A pair of 25w (yes that’s not a misprint) Mark Levinson ML2 monoblocks will drive them nicely, though not to party levels. They can drive them nicely because they can do 25w into 8ohms, 50w into 4ohms, 100w into 2ohms and 200w into 1ohm, some say it can even do 400w into .5ohm. This is an amp that can do big current, even though it’s only rated at 25w at 8ohms. So current is what’s needed not so much wattage.
A pair of say 400w otl tubes still have no chance to drive them correctly, because they cannot do current, same goes for tube amps with transformers (unless they have a 1ohm or 2ohm transformer speaker terminals) which I’ve never seen, and Mosfet, and ClassD are in the same boat..
I agree with George, the speakers need an amp that can deliver high current into a low impedance load, and NO a/v receiver will do this, not even a flagship model. Also donzi, if you are going to look at wattage specs, make sure you consider the entire specification. You are only looking at 150w or 260w, so here are the complete specs,
150w (8 ohm, 20 Hz - 20 kHz, 0.05% 2ch Drive)
260w (6 ohm, 1 kHz, 10% 1ch Drive)
IMHO, any spec with extremely high distortion, using limited bandwidth and only one channel is meaningless.
As far as current, think about this, a 12v lantern battery will not crank your car, not enough current.
I think your best setup would be to get an 2 channel integrated or pre/power that has HT pass through. Then add a lesser expensive a/v receiver for the HT capability.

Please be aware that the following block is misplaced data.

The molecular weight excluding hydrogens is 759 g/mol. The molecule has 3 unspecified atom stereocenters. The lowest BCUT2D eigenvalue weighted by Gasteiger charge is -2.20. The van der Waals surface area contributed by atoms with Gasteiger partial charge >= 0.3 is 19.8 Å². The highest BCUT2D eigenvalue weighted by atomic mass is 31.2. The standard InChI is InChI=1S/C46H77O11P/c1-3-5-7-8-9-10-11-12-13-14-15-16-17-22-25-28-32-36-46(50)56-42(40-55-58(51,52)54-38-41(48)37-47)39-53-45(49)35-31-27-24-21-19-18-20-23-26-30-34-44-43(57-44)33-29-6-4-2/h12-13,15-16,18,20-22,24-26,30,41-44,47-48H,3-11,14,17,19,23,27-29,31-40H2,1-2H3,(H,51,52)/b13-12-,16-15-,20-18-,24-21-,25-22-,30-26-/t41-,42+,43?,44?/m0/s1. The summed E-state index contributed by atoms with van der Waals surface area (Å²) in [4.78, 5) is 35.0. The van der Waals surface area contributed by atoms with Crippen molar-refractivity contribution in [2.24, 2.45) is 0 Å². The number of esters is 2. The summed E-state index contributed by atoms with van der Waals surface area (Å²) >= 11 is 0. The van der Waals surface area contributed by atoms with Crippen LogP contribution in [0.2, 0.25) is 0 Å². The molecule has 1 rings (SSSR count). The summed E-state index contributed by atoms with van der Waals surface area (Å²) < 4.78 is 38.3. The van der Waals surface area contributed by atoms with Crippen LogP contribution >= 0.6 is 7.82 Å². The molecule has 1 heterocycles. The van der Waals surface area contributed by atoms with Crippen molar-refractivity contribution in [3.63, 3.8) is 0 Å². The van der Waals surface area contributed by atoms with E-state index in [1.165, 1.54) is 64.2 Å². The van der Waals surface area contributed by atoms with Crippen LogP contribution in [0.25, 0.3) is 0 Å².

Thanks all! I'm getting a great understanding of all of this! And for that, I'm very grateful. And thanks, Tis, I was wondering about that 6 ohm (not 4, or even 2) 10% THD.
I'm curious for your thoughts on this: One of the possibilities is to use the Denon 7200, but employ the preamp outs on the two fronts for a more powerful, matched amp to the Thiel. (I'm looking at either a vintage Mark Levinson 23, or a current Krell KAV250a).
I understand the weak link to the chain for ultimate quality of output would be the Denon, but perhaps with a quality secondary amp, this might be minimized. Plus it would give me the ability to at least have some music and functionality while I saved up for the rest of it (provided that underpower didn't destroy either speakers or amp in the meantime.)
And georgelofi, I've just re-read your graph from the third post at the top. And I understand it now. Wow, these things are like under 4 ohms almost the whole listening frequency! FWIW, I spoke with someone at Theta today who felt that the decision to go with such a low impedance on these was one error on Jim Thiel's part. Now, I know nothing about speaker-making, and surely defer to whatever decisions he made, which is why I got these speakers. So I would suspect that there is a quality choice in the mix there. More difficult to drive, for sure; but with that being addressed (hopefully in one of the scenarios I've described above) it's an ideal match.
Donzi, in some cases, and only a very few, with an average under powered speaker, adding an amplifier to an a/v receiver can help. However, your speakers need a quality front end driving that high current amp to the speaker. The a/v receiver will just limit the performance capability of the amp. Remember, the a/v receiver is in front of the amp, so garbage in, garbage out. As I said, you should spend the majority of your budget on a quality 2 channel integrated or preamp/power amp that has a HT pass through option. Then just add a lesser expensive a/v receiver that has front pre outs to do home theater.